TED Conversations

This conversation is closed. Start a new conversation
or join one »

Should we force kids to learn material they don't show interest in?

As a college graduate I was thinking about how much material I have studied in all of my educational career and then promptly forgotten after the test. Is it a waste of time to try and learn something you are not interested in? To what extent should we allow educational autonomy?

There are a lot of different ways to be intelligent. Memorization and regurgitation are just one small facet.

+6
Share:

Showing single comment thread. View the full conversation.

  • Feb 5 2013: You are hinting at something along the lines of having a students education being molded to that particular individual, and not applied to a general population. This is slowly starting to happen, but at the same time, you have to look at education from several perspectives, since it's such a complex issue.

    I am currently in college, and I know how you feel. I am taking classes that I normally would not take unless I was forced to. Although a good amount of this information is something that I don't find interesting right now, I have no idea if I will have use for it in the future. But I'd rather have general background knowledge about a particular subject versus knowing nothing at all.

    It also is hard to tell what subjects are actually "needed" by an individual. Also, some of my favorite classes were from subjects that I would never have taken on my own. Many of my friends have changed their majors, and therefore the entire direction of their future, due to classes like these. I am sure there are just as many people who thought of those classes as a waste of time.

    I guess the question I would ask is, how can we make the information we "need" to prepare someone for the world interesting to every single student? I would like to be able to have greater freedom in choosing a teacher that works for me, as well as a time that works for me, as well as a format that works for me. Some of us don't learn so well from someone with a monotone voice at 8:30 in the morning with a class of 250 students:/
    • thumb
      Feb 5 2013: Good points Ryan, and I agree that as we become more aware of the fact that we all learn differently, I believe people within educational systems are realizing that it may be benificial to "mold" programs to fit student's interests.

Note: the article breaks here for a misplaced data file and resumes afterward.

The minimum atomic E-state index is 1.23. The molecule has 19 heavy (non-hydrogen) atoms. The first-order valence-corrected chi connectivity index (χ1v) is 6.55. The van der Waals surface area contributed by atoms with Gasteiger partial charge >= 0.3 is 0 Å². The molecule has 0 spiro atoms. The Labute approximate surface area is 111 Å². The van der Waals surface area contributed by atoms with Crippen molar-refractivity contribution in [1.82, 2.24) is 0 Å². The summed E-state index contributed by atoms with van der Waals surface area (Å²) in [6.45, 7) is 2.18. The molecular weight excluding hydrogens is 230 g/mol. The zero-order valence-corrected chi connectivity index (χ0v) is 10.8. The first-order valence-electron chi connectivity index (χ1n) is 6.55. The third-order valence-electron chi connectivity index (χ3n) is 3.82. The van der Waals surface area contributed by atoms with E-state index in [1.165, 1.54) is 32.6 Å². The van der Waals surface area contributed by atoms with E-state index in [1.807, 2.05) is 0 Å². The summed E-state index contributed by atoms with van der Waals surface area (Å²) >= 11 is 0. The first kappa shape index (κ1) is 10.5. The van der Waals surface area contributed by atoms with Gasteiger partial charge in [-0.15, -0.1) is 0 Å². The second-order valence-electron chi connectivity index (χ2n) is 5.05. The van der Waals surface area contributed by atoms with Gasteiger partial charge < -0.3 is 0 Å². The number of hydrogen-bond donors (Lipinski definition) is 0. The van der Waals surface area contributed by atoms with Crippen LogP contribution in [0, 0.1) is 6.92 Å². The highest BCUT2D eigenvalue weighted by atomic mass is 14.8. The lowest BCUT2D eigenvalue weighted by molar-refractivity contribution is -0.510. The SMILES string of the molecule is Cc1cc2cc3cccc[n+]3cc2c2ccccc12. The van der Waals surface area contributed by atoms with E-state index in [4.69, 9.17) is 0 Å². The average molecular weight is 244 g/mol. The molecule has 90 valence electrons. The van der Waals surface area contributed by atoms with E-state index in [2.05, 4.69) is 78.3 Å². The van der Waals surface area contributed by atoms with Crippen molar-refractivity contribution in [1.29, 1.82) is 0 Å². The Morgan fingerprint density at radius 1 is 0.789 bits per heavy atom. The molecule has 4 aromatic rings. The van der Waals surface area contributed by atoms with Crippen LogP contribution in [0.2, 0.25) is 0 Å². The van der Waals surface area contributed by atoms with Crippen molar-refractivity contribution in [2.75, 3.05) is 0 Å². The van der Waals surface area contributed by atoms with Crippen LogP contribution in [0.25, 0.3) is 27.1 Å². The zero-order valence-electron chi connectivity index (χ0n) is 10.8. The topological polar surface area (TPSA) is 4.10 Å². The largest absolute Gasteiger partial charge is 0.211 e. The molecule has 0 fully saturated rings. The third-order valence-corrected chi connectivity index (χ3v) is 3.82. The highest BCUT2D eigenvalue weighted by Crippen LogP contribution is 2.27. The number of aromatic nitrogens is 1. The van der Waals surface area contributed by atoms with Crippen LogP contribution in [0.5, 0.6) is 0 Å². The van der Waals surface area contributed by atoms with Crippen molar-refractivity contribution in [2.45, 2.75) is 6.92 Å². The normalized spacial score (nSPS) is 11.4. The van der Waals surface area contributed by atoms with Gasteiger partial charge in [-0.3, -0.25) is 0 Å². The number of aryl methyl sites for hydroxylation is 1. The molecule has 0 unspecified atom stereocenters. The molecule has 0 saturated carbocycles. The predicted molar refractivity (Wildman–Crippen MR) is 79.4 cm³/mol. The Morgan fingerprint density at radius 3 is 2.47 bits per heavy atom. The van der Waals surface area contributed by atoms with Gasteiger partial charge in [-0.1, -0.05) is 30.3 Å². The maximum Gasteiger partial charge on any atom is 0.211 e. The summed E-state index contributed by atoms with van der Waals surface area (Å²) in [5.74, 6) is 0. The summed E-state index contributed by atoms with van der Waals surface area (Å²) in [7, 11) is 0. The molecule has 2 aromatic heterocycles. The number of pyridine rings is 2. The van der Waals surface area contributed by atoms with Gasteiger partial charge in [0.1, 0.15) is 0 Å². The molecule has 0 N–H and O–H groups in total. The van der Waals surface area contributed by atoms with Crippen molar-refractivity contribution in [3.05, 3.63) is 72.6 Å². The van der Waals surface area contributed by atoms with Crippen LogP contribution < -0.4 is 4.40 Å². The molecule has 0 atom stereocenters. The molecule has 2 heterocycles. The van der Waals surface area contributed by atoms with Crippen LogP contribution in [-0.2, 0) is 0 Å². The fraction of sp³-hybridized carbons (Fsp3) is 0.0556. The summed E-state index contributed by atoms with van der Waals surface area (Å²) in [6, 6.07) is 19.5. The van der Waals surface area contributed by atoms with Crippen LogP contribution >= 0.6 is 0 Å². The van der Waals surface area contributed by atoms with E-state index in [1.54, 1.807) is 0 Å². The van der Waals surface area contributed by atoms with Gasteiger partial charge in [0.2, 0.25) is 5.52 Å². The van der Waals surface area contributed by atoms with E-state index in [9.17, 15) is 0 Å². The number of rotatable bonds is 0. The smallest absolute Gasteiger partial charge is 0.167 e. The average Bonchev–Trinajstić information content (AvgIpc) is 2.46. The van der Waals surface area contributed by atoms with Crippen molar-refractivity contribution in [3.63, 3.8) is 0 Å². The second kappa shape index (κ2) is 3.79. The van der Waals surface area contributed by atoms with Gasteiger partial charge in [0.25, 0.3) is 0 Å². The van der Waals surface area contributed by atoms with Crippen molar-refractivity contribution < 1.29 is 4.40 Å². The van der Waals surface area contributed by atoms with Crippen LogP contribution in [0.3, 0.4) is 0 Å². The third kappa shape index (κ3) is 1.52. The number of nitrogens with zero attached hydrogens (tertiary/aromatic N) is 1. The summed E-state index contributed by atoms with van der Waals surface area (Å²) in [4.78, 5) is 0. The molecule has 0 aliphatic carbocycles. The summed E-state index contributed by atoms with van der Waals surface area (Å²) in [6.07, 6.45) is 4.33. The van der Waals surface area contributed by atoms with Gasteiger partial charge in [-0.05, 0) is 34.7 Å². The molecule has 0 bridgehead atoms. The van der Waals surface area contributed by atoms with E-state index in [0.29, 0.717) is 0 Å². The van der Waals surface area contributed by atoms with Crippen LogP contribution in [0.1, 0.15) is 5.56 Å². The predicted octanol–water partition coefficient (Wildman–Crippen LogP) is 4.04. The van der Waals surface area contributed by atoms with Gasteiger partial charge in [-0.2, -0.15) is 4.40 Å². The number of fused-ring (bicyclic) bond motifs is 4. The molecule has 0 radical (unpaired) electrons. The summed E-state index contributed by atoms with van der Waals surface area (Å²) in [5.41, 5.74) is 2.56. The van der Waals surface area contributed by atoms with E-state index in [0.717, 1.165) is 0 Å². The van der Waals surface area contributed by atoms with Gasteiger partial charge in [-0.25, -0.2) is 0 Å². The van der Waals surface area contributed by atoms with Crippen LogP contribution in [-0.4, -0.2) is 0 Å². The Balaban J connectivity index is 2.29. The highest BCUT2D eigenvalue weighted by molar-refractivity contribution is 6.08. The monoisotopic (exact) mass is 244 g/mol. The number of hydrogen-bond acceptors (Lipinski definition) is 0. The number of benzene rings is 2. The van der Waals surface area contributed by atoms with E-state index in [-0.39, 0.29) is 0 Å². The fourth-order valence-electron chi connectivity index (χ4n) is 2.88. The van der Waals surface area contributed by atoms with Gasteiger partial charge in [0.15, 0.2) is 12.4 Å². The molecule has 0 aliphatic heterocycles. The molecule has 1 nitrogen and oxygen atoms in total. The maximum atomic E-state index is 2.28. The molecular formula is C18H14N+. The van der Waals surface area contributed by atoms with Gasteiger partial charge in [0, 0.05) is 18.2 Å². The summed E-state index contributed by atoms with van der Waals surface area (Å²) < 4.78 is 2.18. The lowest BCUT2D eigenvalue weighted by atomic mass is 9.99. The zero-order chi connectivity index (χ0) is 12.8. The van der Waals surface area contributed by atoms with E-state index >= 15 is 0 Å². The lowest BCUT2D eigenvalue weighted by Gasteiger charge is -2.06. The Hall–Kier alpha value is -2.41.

I also agree that sometimes, we discover interest in the least likely places......as you say....some of your friends have changed their direction due to what they discovered in classes that they may not have been particularly interested in.

      You ask..."how can we make the information we "need" to prepare someone for the world interesting to every single student?"

      I suggest that we probably cannot make information interesting to every single student, and that is where the student may have a responsibility? When we engage in something with curiosity, and intent to learn something, it usually is a more beneficial experience. So in some respects, we have an opportunity to create interest. If we continually think of something as a "waste of time", that is exactly the reality we create for ourselves. If we are open to the possibility of discovering SOMETHING interesting in each and every interaction, that is also the reality we create for ourselves. Based on your comment, it appears that you and your friends are open minded, open hearted and genuinely exploring possibilities:>)

      Another factor, is that perhaps it is unrealistic to assume a college age person is going to decide what s/he will do for the rest of their life? I am 60+ years of age, I've had several very interesting, challenging, some lucrative (some not so much) careers, and volunteer opportunities, and I have LOVED the opportunity to explore all of them with curiosity. We are living so much longer now, perhaps it would be good to let go of that idea that we need to decide at age 20, what we are going to do for the rest of our lives?

Showing single comment thread. View the full conversation.